Evregnies is known for the Romanesque St. Vaast church (XIth century) and for clog-making. The oldest known clog-maker in Evregnies is François Leplat, who settled there before 1800. His daughter Joséphine married the clog-maker Dolphens, from Bossuyt (France). The family business increased until the end of the Second World War; in 1950, 1,400 pairs of clogs were sold, but only 400 in 1963, when the Desutter workshop, one of the most famous in the region, was closed. In order to maintain the tradition, the Desutter clog-making was purchased by the Folklore Museum "Léon Maes" and a Clog's Festival was organized in Evregnies from 1979 to 1995.

Leers-Nord was named after the German word leer, "empty", "uncultivated". The village was divided along the Belva street into two twin villages, Leers-North and Leers-South. Under the Ancient Regime, Leers depended on the Bishopric of Tournai but most of the village was ran by the châtellenie of Lille; the borders between the Tournaisis and Lille were extremely complex and caused a lot of trouble to the villagers; in 1671, the parish priest complained because he needed a safe-conduct to visit some of his parishioners. During the epidemics, some parts of the village were quarantined whereas other were not. In 1769, it was decided to officially split Leers beetween the Kingdom of France and the Empire of Austria. The Borders' Treaty, eventually signed in 1781, allocated the whole village to France, but all the problems were not solved yet. The inhabitants of the villages neighbouring Mouscron complained to the government of the Low Countries because they could no longer go to Tournai, since they had to cross Belva, which was in France. Louis XVI sent a commissionner to retrocede 276 bonniers (a local surface unit) to the Empress. Accurate measurement of the bonniers was not easy, and Leers was split again only in 1790. The borders were fixed in 1819. The Belgian village has kept the name of Leers-Nord whereas the French one is simply called Leers. Leers-Nord and Leers are officially twinned since 14 September 1986.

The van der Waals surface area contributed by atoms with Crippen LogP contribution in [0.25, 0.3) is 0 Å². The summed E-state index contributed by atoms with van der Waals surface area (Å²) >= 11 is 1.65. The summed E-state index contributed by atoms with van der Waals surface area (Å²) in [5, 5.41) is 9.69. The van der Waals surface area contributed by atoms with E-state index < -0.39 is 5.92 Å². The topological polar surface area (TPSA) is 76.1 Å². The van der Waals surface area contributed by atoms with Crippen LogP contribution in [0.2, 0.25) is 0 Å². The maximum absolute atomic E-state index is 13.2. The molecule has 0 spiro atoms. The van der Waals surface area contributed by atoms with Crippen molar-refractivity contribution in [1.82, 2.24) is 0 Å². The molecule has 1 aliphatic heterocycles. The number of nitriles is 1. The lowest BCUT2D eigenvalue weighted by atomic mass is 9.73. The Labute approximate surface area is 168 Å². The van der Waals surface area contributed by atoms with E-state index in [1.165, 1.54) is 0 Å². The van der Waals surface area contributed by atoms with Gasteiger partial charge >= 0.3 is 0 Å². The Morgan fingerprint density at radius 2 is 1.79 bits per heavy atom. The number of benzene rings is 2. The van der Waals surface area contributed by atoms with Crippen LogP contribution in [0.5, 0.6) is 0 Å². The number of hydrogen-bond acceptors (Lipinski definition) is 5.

Néchin is known for the ruins of the castle of la Royère, located in the middle of arable fields. In old French, a royère was a limit (a royer was a furrow). The castle of la Royère is the last remaining example of the small fortresses built in the plains in the XIIIth century to watch the border; it was surrounded by a ten-angle wall made in stone from Tournai and protected by towers and bartizans. The castle was built in the first half of the XIIIth century by Arnould IV van Oudenaarde, Bailiff of Flanders and Hainaut, probably on the site of an earlier donjon (X-XIth century).